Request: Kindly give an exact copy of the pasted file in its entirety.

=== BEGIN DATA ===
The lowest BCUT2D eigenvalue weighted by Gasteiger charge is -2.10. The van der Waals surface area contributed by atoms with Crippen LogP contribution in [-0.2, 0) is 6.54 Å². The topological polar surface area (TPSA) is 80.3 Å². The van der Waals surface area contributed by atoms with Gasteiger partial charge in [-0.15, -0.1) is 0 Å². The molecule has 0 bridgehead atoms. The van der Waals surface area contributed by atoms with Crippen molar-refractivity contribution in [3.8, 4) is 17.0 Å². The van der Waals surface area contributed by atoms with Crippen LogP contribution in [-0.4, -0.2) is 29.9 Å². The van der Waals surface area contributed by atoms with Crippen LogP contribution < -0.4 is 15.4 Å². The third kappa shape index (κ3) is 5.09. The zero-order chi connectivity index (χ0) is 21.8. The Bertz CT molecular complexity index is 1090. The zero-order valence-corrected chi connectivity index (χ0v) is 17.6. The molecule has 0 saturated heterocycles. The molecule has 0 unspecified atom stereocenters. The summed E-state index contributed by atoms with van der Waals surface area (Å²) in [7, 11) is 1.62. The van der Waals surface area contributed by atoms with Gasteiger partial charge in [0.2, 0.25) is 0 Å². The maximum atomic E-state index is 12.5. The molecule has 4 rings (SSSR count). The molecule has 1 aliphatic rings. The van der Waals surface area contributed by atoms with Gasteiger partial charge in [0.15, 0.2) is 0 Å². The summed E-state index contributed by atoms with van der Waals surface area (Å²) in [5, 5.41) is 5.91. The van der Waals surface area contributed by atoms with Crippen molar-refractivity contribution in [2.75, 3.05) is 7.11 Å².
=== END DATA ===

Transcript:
The lowest BCUT2D eigenvalue weighted by Gasteiger charge is -2.10. The van der Waals surface area contributed by atoms with Crippen LogP contribution in [-0.2, 0) is 6.54 Å². The topological polar surface area (TPSA) is 80.3 Å². The van der Waals surface area contributed by atoms with Gasteiger partial charge in [-0.15, -0.1) is 0 Å². The molecule has 0 bridgehead atoms. The van der Waals surface area contributed by atoms with Crippen molar-refractivity contribution in [3.8, 4) is 17.0 Å². The van der Waals surface area contributed by atoms with Crippen LogP contribution in [-0.4, -0.2) is 29.9 Å². The van der Waals surface area contributed by atoms with Crippen LogP contribution < -0.4 is 15.4 Å². The third kappa shape index (κ3) is 5.09. The zero-order chi connectivity index (χ0) is 21.8. The Bertz CT molecular complexity index is 1090. The zero-order valence-corrected chi connectivity index (χ0v) is 17.6. The molecule has 0 saturated heterocycles. The molecule has 0 unspecified atom stereocenters. The summed E-state index contributed by atoms with van der Waals surface area (Å²) in [7, 11) is 1.62. The van der Waals surface area contributed by atoms with Gasteiger partial charge in [0.2, 0.25) is 0 Å². The maximum atomic E-state index is 12.5. The molecule has 4 rings (SSSR count). The molecule has 1 aliphatic rings. The van der Waals surface area contributed by atoms with Gasteiger partial charge in [0.15, 0.2) is 0 Å². The summed E-state index contributed by atoms with van der Waals surface area (Å²) in [5, 5.41) is 5.91. The van der Waals surface area contributed by atoms with Crippen molar-refractivity contribution in [2.75, 3.05) is 7.11 Å².